BUCHANAN - Indian Point 2 has sprung a new leak of radioactive water that may force company officials to shut down the nuclear reactor to repair a cracked pipe about 8 feet below ground.
The 8-inch pipe is leaking about 18 gallons of tritium and water a minute, and workers at the plant have been digging since early Monday morning, when water showed up near a manhole cover, regulators and plant officials confirmed.
The leaking pipe connects to a tank that stores condensation from steam generators used to turn turbines that produce electricity. The pipe is not on the nuclear reactor side of the operation, so concentrations of radioactive tritium are about 2,000 picocuries per liter, a tenth of federally allowable maximum levels for safe drinking water.
New age nuclear
Think Dalai Lama meets Carly Simon
Nuclear energy produces no greenhouse gases
What if we could (Notice how Tim phrases this, sets it up...what if, as in a question, or perhaps a whimsical hope spoken onto the written page in the hopes of pulling you the reader into his fantasy.) build a nuclear reactor that offered no possibility of a meltdown, generated its power inexpensively, created no weapons-grade by-products, and burnt up existing high-level waste as well as old nuclear weapon stockpiles? (Remember your mother telling you, "If it sounds to good to be true, it probably is?)And what if the waste produced by such a reactor was radioactive for a mere few hundred years rather than tens of thousands? (Just a few hundred years...few is defined as 2-9, so he is saying these waste steams could be around for up to 45 Generations of YOUR CHILDREN!) It may sound too good to be true, but such a reactor is indeed possible, and a number of teams around the world are now working to make it a reality. What makes this incredible reactor so different is its fuel source: thorium. (Notice...they are working on it. How close are they to successfully building one if the world is trying to talk us into spending TENS OF TRILLIONS OF DOLLARS in YOUR TAX MONEY building the AP1000 or similar reactors that rely on the same fuel rods in use today?)
Named after Thor, the warlike Norse god of thunder, thorium could ironically prove a potent instrument of peace as well as a tool to soothe the world's changing climate. With the demand for energy on the increase around the world, and the implications of climate change beginning to strike home, governments are increasingly considering nuclear power as a possible alternative to burning fossil fuels. (Nice touch there Tim...try to pull in the Depleted Uranium, High Strength Weapons Grade Plutonium, Anti War folks with your tale...DAM, Paul Bunyan and Pecos Bill would be proud of this yarn.)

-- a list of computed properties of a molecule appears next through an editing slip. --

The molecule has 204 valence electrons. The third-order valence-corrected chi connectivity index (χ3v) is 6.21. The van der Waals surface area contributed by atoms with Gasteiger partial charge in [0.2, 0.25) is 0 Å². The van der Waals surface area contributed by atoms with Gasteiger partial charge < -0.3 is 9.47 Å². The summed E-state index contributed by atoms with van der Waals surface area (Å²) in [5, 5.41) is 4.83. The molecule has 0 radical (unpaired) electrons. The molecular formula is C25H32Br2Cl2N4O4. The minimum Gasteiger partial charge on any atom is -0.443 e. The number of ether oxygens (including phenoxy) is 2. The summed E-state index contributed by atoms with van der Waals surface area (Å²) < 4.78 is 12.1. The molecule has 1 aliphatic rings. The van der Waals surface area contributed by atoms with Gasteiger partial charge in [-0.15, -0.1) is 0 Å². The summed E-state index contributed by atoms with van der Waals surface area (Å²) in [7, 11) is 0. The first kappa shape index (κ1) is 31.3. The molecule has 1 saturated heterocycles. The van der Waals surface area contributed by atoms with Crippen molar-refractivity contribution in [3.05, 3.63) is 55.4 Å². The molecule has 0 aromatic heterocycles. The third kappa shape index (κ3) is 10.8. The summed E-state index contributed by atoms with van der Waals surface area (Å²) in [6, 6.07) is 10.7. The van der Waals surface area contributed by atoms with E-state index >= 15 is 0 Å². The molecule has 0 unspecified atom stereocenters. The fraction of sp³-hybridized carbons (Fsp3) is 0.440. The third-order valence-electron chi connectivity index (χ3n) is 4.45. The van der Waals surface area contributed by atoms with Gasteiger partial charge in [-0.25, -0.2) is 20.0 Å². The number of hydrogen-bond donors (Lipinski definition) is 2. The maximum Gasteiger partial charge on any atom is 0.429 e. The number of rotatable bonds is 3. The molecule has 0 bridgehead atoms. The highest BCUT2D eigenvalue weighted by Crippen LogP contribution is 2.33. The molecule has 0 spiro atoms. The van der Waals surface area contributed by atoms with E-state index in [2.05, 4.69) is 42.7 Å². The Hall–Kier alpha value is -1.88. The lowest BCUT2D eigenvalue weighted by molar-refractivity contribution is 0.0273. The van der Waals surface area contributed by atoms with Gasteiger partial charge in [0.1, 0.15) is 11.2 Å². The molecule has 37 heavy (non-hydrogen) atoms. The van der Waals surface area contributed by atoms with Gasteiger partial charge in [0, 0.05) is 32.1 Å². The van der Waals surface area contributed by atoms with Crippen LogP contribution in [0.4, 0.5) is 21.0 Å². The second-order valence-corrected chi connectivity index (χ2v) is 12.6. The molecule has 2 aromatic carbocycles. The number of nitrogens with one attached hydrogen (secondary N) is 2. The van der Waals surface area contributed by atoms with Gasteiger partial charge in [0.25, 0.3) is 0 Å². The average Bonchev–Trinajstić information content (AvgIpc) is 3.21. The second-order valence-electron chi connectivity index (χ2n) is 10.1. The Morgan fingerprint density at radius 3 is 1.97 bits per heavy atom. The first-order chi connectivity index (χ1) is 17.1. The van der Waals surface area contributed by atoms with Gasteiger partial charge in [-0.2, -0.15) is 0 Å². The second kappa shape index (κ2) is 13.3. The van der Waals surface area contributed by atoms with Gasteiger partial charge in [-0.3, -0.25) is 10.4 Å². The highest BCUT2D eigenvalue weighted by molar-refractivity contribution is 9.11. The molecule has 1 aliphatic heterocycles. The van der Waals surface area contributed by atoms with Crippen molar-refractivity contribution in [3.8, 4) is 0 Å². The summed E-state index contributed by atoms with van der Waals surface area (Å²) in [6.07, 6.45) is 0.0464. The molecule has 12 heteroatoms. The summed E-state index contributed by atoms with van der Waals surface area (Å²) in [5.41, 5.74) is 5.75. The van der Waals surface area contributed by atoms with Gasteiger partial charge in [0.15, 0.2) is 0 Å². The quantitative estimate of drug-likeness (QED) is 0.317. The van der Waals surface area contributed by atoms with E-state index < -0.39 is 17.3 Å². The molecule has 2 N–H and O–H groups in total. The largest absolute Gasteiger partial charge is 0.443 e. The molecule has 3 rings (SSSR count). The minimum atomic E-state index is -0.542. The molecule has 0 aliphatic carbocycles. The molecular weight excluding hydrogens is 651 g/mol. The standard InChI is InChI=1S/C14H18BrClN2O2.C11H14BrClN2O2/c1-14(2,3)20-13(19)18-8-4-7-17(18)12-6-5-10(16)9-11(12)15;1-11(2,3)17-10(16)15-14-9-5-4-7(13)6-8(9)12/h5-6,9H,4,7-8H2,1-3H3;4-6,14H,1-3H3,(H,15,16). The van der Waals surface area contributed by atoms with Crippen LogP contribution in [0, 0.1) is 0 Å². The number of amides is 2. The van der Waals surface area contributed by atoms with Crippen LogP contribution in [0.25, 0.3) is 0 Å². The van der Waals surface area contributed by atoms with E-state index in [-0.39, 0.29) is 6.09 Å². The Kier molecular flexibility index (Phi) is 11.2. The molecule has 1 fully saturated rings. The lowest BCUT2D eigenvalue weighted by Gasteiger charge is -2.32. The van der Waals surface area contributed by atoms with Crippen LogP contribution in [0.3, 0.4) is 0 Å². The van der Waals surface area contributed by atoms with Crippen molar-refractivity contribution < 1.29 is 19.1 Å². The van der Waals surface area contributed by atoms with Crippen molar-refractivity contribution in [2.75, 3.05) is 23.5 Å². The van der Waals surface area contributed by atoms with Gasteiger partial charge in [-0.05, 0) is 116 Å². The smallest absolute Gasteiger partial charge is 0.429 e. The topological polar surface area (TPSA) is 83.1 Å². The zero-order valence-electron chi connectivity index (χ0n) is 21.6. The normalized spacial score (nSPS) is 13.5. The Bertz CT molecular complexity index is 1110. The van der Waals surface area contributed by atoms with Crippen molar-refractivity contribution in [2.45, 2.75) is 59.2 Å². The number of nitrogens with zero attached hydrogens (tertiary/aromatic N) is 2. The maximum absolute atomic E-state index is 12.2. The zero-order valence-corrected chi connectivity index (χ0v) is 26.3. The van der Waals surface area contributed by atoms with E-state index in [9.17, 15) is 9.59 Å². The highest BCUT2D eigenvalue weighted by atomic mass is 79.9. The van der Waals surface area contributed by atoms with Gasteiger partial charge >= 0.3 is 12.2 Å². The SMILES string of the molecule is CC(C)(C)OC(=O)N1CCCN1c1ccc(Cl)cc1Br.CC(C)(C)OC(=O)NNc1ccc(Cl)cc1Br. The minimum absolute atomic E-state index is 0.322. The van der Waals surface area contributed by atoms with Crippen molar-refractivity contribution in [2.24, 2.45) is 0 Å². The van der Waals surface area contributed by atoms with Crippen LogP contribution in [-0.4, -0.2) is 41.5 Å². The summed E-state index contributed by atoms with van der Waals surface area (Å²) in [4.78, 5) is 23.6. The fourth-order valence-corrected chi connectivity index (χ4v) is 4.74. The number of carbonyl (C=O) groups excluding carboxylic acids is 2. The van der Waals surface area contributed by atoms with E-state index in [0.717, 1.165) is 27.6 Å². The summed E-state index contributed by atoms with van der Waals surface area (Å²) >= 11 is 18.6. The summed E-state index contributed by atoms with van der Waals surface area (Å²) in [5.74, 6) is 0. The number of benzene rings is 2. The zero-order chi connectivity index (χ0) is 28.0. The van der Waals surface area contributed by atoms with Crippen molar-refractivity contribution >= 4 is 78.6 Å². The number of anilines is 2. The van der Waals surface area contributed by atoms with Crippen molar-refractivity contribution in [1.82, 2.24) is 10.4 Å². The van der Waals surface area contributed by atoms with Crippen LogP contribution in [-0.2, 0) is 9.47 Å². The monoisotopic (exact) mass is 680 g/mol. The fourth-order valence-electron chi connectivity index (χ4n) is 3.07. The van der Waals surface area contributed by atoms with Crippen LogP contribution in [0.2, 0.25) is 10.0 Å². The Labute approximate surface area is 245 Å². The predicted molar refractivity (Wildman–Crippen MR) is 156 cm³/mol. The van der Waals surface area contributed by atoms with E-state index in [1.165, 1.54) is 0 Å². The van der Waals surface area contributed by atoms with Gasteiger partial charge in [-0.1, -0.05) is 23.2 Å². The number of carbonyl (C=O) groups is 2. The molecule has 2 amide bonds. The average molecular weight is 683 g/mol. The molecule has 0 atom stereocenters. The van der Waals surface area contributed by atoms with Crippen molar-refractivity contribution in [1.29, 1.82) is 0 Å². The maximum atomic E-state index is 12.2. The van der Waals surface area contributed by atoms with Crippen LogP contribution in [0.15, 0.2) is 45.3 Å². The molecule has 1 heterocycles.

But nuclear power comes with its own challenges. (Like the BURST pipe at Indian Point that spilled 100,000 gallons of radiated water this past month?) (But folks, nuclear is CLEAN AND GREEN...ask Entergy.)Public concerns over the risk of meltdown, disposal of long-lived and highly toxic radioactive waste, the generation of weapons grade by-products, and their corresponding proliferation risks, all can make nuclear power a big vote-loser. (Rightfully so...oh, and lets not forget about all those CO2's in what is the most CARBON INTENSIVE FUEL PRODUCTION PROCESS KNOWN TO MANKIND...kind of the Inconvenient Truth if you know what I mean there Tim?)
A thorium reactor is different. (Shaking head as I snicker a little.) And, on paper at least (on paper at least...priceless, a Kodak Moment), this radical new technology could be (again, that COULD BE, the whimsical sigh of a Pro Nuclear numb nut who spent too much time hanging out in the spent fuel pool.) the key to unlocking a new generation of clean and safe nuclear power. (notice the way he says that...unlocking a new generation ...as in nuclear renaissance...but, the use of the word unlocking all but says the old generation, the current generation of aging reactors was and IS NOT CLEAN AND SAFE.) It could prove (again that DREAMY could be.) the circuit-breaker to the two most intractable problems of the 21st century: our insatiable thirst for energy, and the warming of the world's climate. (Maybe, just maybe we all would be far better off if we forgot about the failed experiment that is nuclear energy, and instead embrace the adage that LESS IS MORE.)